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PowerShell is an interactive shell developed by Microsoft mainly for System Administrators, especially to replace CMD.EXE, a great tool of its time. CMD is very limited for the current time and needs of System administrators, and it was the main reason behind the birth of PowerShell. When you start exploring the PowerShell in deep, it will quickly become evident that it is way more potent than an interactive shell. System administrators can manage almost anything with PowerShell like Server Operating Systems, Exchange Servers, Active Directory, Office365, Azure, and many more.
Windows PowerShell and PowerShell Core:
Soon after the success of Windows PowerShell, Microsoft realized that they need PowerShell to be cross-platform, which can operate on any Operating System like Mac, Linux, Windows, so they stop developing the Windows PowerShell, which runs only on Windows Operating systems, and start creating a cross-platform version of PowerShell called PowerShell Core.
There are two types of PowerShell one called Windows PowerShell’s latest build version 5.1, and the other is PowerShell Core latest build version 7.2.
How to check PowerShell Versions.
There are many ways to check the PowerShell version installed on your Operating System, but I will show you the easiest way which will work on both versions of PowerShell “Core and Windows Powershell.”.
Run the $PSVersionTable command “cmdlet” in any version/type of PowerShell to know which version/type of PowerShell is running on your computer.
How to Open PowerShell:
Getting started with PowerShell is a straightforward matter of running PowerShell.EXE instead of CMD.EXE. To launch the PowerShell interactive shell, click on the search bar, and type PowerShell in it, and click on the PowerShell app as shown in the image below.
You can also launch the PowerShell from the Command Prompt by typing PowerShell in the command prompt and hitting the Enter button on your keyboard.
How to create a PowerShell script:
Before I go ahead and show you how to run the PowerShell script, we need to create a PowerShell script first, and for creating a PowerShell script, you should have little knowledge about basic PowerShell commands (cmdlets). To create a PowerShell Script, you can use any text editor like Notepad or an IDE “Integrated development Environment,” for example, PowerShell ISE or Visual Studio code.
In my case, I will use Notepad to create a PowerShell script. If you want to follow along, open up your text editor or any IDE and type Get-Service, a basic PowerShell command that shows all the running services on any computer.
PowershSll script example code:
After that, save the file with the .ps1 extension to create the PowerShell script.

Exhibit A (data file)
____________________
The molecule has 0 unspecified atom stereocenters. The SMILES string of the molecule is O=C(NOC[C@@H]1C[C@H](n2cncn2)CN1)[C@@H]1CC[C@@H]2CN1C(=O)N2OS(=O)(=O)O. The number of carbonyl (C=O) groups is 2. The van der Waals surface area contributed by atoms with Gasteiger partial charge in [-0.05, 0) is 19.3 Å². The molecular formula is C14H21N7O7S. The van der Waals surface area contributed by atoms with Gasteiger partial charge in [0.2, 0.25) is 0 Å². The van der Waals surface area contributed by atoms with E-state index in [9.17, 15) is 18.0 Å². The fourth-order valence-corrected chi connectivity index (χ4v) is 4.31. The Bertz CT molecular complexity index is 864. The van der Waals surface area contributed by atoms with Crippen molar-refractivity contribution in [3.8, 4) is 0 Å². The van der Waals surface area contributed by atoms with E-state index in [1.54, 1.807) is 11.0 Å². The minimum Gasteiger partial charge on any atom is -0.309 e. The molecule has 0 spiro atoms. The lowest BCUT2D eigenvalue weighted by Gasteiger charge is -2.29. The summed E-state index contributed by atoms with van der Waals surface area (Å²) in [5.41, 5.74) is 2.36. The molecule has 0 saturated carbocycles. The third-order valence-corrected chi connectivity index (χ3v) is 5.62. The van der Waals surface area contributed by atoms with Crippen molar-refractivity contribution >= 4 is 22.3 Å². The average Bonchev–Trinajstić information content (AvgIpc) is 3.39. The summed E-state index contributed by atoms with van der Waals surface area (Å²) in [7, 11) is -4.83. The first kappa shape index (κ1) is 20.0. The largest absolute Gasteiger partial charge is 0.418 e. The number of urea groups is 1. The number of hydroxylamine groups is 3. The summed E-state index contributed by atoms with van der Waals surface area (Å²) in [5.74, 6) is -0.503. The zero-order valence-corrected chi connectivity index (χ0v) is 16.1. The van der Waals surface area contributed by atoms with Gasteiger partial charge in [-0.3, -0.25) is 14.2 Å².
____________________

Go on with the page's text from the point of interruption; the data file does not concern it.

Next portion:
How to Run PowerShell Script from PowerShell console:
Running the PowerShell script from the PowerShell console is very easy. Launch your PowerShell console and navigate to the location where you saved your PowerShell script with .ps1 extension, add “.\” before the file name, and hit enter to execute the PowerShell script, as shown in the image below.
Even though this is the right way to execute the PowerShell script, but most probably, you will get an error “running scripts is disabled on this system,” as shown in the image below.
Running scripts is disabled on this system:
PowerShell is a very secure scripting language, and it was developed by keeping in mind all different kinds of security threats. That’s the reason you cannot run any PowerShell script until you understand PowerShell script execution policies.
PowerShell Script Execution Policies:
Restricted: Scripts will not run. (Default Policy)
RemoteSigned: You will be able to run Locally created scripts, but scripts created on different machines/computers will not run unless a trusted publisher signs them.
AllSigned: Scripts will only run if signed by a trusted author (including locally created scripts).
Unrestricted: All scripts will get execute despite who developed them and whether they are signed or not.
In our case, the RemoteSigned PowerShell script policy will work well, so let’s set our PowerShell script policy to RemoteSigned by enter the following command in your PowerShell console.
Set-ExecutionPolicy -ExecutionPolicy RemoteSigned
After changing the PowerShell script execution policy, the script will run without an issue, and you will not get the error “running scripts is disabled on this system,” as shown in the screenshot below.
To learn more about PowerShell script execution policies, execute the following command in your PowerShell console “Get-help about_Execution_Policies.”. About_Execution_Policies cmdlet will provide you complete in-depth detail about PowerShell script execution policies.
Run PowerShell script from command line:
To run the PowerShell script from the command line, you need to call PowerShell.exe with the script Execution Policy parameters and provide the script file path as shown in the image below.
Open PowerShell from cmd (Command Prompt):
You can also open PowerShell from cmd (Command Prompt) by typing PowerShell.exe in the command prompt, as shown in the image below.
Run PowerShell script as administrator:
If you want to run the PowerShell script as an administrator, execute the PowerShell console as administrator before running the script, and the script will run with administrative privileges. You can check the below image for reference.